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Why are we still buying store-bought cleaners? Seriously, why! They are expensive and dangerous. Not to mention most of the time they simply are not necessary. According to the Environmental Working Group (EWG) many cleaners, even some labeled green or natural, have the potential to inflict serious harm on users.  They also present a severe (stop and reread that single word please) risk to children who may ingest them, spill them, or breathe the fumes. We should know, without question, our children are the most susceptible to the toxins in these products due to their developing bodies and weight.

When it comes to cleaning products many people believe there is government oversight of the industry. However, it remains largely unregulated. It is important to be an informed consumer, so let’s take a minute to look at a few terms that can be present on mass-produced cleaners and see exactly what they mean. This is a condensed version of an article prepared by the EWG. You will find the full post here.

Know Your Labels:

Antibacterial – the product contains pesticides that kill bacteria, viruses or molds. Pesticides are listed as “active ingredients” on the label. Avoid these cleaners, they are hazardous. They do not clean any better than plain soap and water nor do they provide extra protection against illness. What exactly do they do? They wash down the drain where they are often toxic to aquatic algae, fish, and wildlife. The overuse of products containing pesticides has also helped lead to the development of bacteria that are resistant to antibiotics.

Biodegradable – these ingredients break down in the environment once they enter wastewater treatment plants, rivers and streams or landfills. Some ingredients do biodegrade quickly into harmless substances. Others linger in the environment for years or decompose into harmful contaminants.

Chlorine-free/Bleach alternative – does not contain chlorine bleach, but may contain oxygen bleach instead. Both are irritating or corrosive and must be handled with care. Chlorine bleach can release traces of harmful chlorine gas. Frequent users of chlorine bleach are at increased risk of developing asthma and other respiratory problems. EWG recommends avoiding chlorine bleach and using chlorine-free alternatives when necessary.

Corrosive/Caustic – can cause serious chemical burns to the skin, eyes or lungs. Bleach, oven cleaners and drain openers are primary offenders. Avoid these products at home, and keep them far from children’s reach.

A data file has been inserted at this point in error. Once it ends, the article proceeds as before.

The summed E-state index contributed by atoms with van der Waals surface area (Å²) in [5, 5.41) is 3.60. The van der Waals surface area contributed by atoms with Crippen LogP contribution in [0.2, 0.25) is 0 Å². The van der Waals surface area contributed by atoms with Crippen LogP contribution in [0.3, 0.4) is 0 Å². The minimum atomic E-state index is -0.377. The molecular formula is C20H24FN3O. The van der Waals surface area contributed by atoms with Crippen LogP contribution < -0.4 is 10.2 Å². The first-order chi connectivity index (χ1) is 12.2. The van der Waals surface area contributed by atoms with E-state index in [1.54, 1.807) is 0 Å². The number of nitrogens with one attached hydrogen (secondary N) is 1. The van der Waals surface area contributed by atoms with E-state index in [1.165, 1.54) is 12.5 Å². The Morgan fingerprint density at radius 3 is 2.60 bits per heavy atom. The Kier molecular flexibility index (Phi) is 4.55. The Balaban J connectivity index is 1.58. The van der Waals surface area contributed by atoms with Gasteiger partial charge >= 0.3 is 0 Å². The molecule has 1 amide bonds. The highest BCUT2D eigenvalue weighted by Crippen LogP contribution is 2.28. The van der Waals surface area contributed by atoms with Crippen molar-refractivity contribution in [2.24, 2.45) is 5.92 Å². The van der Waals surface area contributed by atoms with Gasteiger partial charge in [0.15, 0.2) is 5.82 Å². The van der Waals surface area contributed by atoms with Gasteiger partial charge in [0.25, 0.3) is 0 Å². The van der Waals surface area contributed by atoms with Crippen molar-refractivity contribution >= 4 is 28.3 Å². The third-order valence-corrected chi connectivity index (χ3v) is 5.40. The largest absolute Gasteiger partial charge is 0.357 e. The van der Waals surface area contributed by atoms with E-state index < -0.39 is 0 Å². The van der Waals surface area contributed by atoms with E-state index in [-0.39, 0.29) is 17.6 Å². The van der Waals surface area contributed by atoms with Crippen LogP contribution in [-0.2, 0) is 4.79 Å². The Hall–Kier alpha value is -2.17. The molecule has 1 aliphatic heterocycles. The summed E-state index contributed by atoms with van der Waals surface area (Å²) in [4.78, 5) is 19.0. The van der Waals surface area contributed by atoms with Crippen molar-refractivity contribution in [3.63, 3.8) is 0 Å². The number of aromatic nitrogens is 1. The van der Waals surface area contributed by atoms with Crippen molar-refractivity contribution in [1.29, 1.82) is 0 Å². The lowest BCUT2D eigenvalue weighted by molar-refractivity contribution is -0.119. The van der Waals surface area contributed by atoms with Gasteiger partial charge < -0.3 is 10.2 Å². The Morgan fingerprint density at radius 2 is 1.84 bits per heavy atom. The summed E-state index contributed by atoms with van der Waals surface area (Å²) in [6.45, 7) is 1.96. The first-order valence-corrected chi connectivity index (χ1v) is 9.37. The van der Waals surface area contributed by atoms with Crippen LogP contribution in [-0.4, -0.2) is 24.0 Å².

Enzymes – these proteins are added to cleaners to help break down and remove soils and stains. Do not assume that enzymes are safe simply because they are natural. Also, be aware that boric acid, a chemical toxic to the reproductive system, is often added to stabilize enzymes in cleaning supplies.

DIY Orange Vinegar:

So, are you ready to make the switch? You probably have everything you need to effectively clean your home in your pantry so let’s get started. Today’s DIY is Orange Vinegar. Use it and love it!

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Start with orange peels (you can use any citrus peels: lime, lemon, grapefruit, a blend). Remove all of the white junk you can and add them to a mason jar.

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You can add essential oils (where to buy) now or after your vinegar has set. I add mine in the beginning. I don’t know that there is a right or wrong, if you do please let me know. Choose any combo you’d like. I added Mel A (tea tree), Thieves, and Lavender. (Tip: Plant a garden and get creative this summer by adding sprigs of rosemary, mint, or basil. It is fantastic and you won’t miss those fancy cleaners one bit I promise).

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Now, fill your mason jar to the top with vinegar. I don’t get fancy with vinegar, so use what you have and don’t stress. Now, put your lid on and give it a good shake.

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Now it is time for patience my dear friends. Place this beauty on the counter and let it set for two-three weeks. The longer it sets the more potent it will become. Pick up the jar and give it a good swirl daily.

*** I will update this in two weeks so you can see the finished product, but you will then strain your vinegar to remove the sediment and peels. Place strained vinegar back into jar and your cleaner is ready! I use a 1:1 mix of water and orange vinegar for tough cleaning jobs and a 2:1 mix of water and orange vinegar for everyday cleaning.

This is such a fun project and it shows just how easy it is to naturally and effectively clean. Have fun with it and say goodbye to those toxic cleaners!

Update 4/3/15:

Oh friends, our patience has paid off and will now be rewarded! It has been almost three weeks since I started my orange vinegar and it is now officially ready to deep clean my house. 

  

Your jar will contain peels and sediment.

  

Grab a strainer and bowl to separate peels and orange vinegar.

  

Pour into strainer, discard sediment and peels.

  

Return orange vinegar to jar and use as described above. You can also add additional essential oils at this point. Happy cleaning. This little secret will be your new best friend!

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References:

Environmental Working Group (2012). Hall of shame. Retrieved from: http://www.ewg.org/cleaners/hallofshame/

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